The Canadian economic outlook is ‘uncertain’ and that sets a high bar for interest rate changes according to Bank of Canada Governor Poloz:
“The situation hasn’t changed much, as far as I can see,” Mr. Poloz said in the Q&A session following a speech in Toronto Monday evening.
He said the wide range of uncertainties that the bank outlined in its October rate decision, when it said it had considered a rate cut but opted to hold the line until more clarity had emerged on such issues as the U.S. election, the pace of Canadian trade, the evolution of the housing market and the impact of Canadian infrastructure spending “is still present. It’s only been a few weeks.”
Read the full article over at the Globe and Mail.
Southseacompany linked to this article in the Globe and Mail that talks about the CMHCs vulnerability to rising interest rates:
The most dramatic scenario involved a severe and prolonged global economic depression that sent unemployment soaring to 13.5 per cent and triggered a 25-per-cent drop in national home prices.
In that case CMHC said its mortgage insurance business could lose more than $3.1-billion over five years. However CMHC said it would have more than 200 per cent of its required minimum capital, even after accounting for stricter capital requirements that OSFI is expected to introduce in January. Insurance companies are required to stop writing new insurance business if their capital ratio falls below 100 per cent of its required minimum level and are insolvent when their capital levels hit zero.
CMHC’s stress testing comes amid heightened concerns over the health of the Canadian housing market. Last month, the housing agency issued its first “red” warning for Canada’s housing market as a whole, saying it now sees “strong evidence of problematic conditions” in six of the country’s largest housing markets.
In yet another scenario the Crown corporation said its insurance business would lose more than $2-billion if Canada experienced a “U.S.-style” housing correction, where home prices drop by 30 per cent and the unemployment rate rises to 12 per cent.
Read the full article here.
It’s looking like lending for real estate is going to get a bit more pricy as Ottawa tightens rules and seeks to offload some risk. Many lenders in this Globe and Mail article feel blindsided by the change and complain that it’s unfair as they will not be able to compete with the banks:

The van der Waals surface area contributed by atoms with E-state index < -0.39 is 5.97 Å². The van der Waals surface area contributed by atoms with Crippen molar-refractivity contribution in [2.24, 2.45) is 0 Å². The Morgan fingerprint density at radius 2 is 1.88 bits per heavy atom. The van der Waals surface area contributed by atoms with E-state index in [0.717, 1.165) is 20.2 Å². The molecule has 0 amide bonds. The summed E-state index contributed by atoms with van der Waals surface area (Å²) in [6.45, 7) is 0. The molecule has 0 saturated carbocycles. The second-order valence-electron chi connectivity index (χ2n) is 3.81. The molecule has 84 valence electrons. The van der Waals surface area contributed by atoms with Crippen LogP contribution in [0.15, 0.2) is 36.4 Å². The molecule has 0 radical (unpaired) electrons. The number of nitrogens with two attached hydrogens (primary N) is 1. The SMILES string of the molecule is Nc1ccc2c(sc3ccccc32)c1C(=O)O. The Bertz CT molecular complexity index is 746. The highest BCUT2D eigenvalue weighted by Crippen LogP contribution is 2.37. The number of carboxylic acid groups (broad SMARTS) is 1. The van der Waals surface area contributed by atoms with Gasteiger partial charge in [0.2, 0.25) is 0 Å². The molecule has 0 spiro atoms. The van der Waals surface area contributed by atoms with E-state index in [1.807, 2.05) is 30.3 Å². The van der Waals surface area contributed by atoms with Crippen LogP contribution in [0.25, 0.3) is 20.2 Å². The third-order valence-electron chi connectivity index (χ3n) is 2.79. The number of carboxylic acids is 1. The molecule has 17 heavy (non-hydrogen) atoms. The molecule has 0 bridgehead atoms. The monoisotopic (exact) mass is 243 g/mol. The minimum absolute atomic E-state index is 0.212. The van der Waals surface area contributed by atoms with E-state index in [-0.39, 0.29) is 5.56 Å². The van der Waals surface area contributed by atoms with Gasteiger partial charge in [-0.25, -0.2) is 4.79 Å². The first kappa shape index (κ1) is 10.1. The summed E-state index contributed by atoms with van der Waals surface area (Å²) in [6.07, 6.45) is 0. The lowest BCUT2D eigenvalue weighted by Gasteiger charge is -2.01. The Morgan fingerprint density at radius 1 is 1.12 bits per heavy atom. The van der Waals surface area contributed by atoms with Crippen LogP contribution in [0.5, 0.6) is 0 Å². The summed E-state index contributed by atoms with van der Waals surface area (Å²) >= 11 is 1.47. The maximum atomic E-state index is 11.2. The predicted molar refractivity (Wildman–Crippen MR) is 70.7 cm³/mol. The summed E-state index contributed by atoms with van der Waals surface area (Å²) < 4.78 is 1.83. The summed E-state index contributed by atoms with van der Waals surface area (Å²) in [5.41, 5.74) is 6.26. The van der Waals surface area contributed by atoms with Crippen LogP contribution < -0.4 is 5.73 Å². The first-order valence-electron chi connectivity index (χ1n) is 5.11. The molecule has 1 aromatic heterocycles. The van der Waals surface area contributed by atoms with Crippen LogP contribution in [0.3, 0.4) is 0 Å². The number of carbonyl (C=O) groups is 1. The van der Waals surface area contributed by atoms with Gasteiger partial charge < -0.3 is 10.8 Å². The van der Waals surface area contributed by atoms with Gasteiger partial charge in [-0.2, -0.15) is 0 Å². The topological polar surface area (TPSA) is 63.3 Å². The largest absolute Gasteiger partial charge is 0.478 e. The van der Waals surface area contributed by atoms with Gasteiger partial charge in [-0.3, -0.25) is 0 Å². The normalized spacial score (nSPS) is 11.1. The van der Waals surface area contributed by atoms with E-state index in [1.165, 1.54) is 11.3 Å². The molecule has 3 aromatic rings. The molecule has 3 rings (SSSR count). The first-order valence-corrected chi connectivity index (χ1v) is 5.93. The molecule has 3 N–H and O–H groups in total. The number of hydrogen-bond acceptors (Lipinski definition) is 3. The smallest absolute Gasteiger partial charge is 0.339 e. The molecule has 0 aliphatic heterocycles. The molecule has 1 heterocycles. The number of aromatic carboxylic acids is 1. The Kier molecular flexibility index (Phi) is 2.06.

Non-bank lenders left reeling by new federal mortgage rules
The new rules kick in November 30th after which lenders will not be able to insure mortgages with amortization beyond 25 years or on homes over $1million or rental properties. I guess we’re about to find out the price of risk in these no longer covered categories.
Vancouver home sales have plunged by about a third in the last month or so, this been largely blamed on the foreign buyer tax.
But that tax focused on the city of Vancouver isn’t the only change to the real estate market, new rules and changes have the potential to affect the wider region and the nation as a whole. Southseacompany posted this summary from a Globe and Mail article in the comments:
“Four major changes to Canada’s housing rules”, Globe & Mail
1. Expanding a mortgage rate stress test to all insured mortgages.
2. As of Nov. 30, the government will impose new restrictions on when it will provide insurance for low-ratio mortgages.
3. New reporting rules for the primary residence capital gains exemption.
4. The government is launching consultations on lender risk sharing.
As Canadian Mortgage Trends puts it, is this the last nail in the coffin?
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Good news for your monday morning!
If Canada saw a ‘US-style housing crisis‘ the big 6 banks could generate enough capital in a few quarters to cover losses.
If Canada were to experience a U.S.-style housing crisis, with house prices falling by up to 35 per cent, mortgage lenders including the country’s big six banks could lose nearly $12 billion, according to a new report from Moody’s Investors Service.
CMHC would also take a hit of about $6 billion if they challenge and reject claims, but if they decided not to they would take about half the loss as it would be more evenly split between the banks and CMHC.
You probably don’t have to worry about a US-style nationwide housing crash, because we have a different mortgage market that is explicitly backed by the government. The main concern would be rate increases and job losses as Canadian debt loads continue to increase:
There was almost $1.6 trillion in mortgage debt outstanding at the end of March, including home equity lines of credit, more than double the amount outstanding 10 years ago.
Read the full article over at the Financial Post.